Defra's climate change plan flags up value of green spaces

Defra has recognised the value of green spaces in cooling urban environments and contributing to health targets as part of its new climate change plan.

Defra's Climate Change Plan 2010 also recognises the critical role of trees in adaptation. Defra secretary Hilary Benn explained: "Our natural environment is our greatest asset.

"We can't help ourselves if we don't do the same for our ecosystems - they play a vital role in helping society to adapt."

The plan sets out the benefits of green infrastructure in climate change adaptation and highlights that "properly managed, urban green spaces can help manage surface water flooding, filter pollution and cool the city air by up to 2 degsC".

It also highlights Natural England research that found increasing physical activity through access to quality green spaces could save the NHS around £2.1bn every year. One of the actions that Defra has pledged is to encourage greater use of green infrastructure.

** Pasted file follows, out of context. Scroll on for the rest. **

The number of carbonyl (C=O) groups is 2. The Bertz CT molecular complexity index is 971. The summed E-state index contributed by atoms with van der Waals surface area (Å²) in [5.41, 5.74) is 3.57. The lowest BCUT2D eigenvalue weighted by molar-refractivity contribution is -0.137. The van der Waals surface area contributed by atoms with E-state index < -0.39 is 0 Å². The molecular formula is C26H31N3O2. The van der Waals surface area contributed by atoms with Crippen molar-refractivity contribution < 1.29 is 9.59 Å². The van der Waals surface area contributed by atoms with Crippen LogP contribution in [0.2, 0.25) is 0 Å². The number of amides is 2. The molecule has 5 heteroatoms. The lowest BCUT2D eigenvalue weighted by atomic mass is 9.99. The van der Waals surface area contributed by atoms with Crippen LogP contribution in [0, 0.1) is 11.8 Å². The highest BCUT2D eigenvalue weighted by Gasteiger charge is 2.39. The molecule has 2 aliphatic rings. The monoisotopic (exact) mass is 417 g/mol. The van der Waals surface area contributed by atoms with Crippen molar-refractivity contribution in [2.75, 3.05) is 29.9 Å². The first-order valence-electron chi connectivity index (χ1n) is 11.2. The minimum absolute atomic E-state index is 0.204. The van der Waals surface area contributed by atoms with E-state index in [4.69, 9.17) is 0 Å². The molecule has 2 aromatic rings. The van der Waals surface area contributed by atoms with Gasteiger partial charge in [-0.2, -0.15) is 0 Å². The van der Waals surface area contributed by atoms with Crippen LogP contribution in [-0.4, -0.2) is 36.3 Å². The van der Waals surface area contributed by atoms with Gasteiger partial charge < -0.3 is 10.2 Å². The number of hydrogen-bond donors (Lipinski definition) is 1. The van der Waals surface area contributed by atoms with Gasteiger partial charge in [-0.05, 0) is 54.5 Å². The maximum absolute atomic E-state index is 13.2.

It has jointly commissioned work with Communities and Local Government (CLG) to bring together evidence on green infrastructure. It is due to be published later this month.

The aim is to show local authorities how green infrastructure can help to deliver local, regional and national policy objectives. Updated planning guidance from CLG England is now out for consultation until 1 June on the development of green infrastructure.

The publication of Climate Change Plan 2010 coincided with the launch of the Woodland Carbon Task Force by the Forestry Commission and Defra, charged with kick-starting an increase in new woodland planting.

In November last year, Defra backed a new Forestry Commission report Combating Climate Change: A Role for UK Forests that highlighted the fact that UK woodland cover stands at 12 per cent of total land - one of the lowest levels in Europe.

The report gave an overall UK target figure of 23,000ha of new planting per year over the next 40 years, which represents a four per cent increase in overall UK tree cover to 16 per cent.

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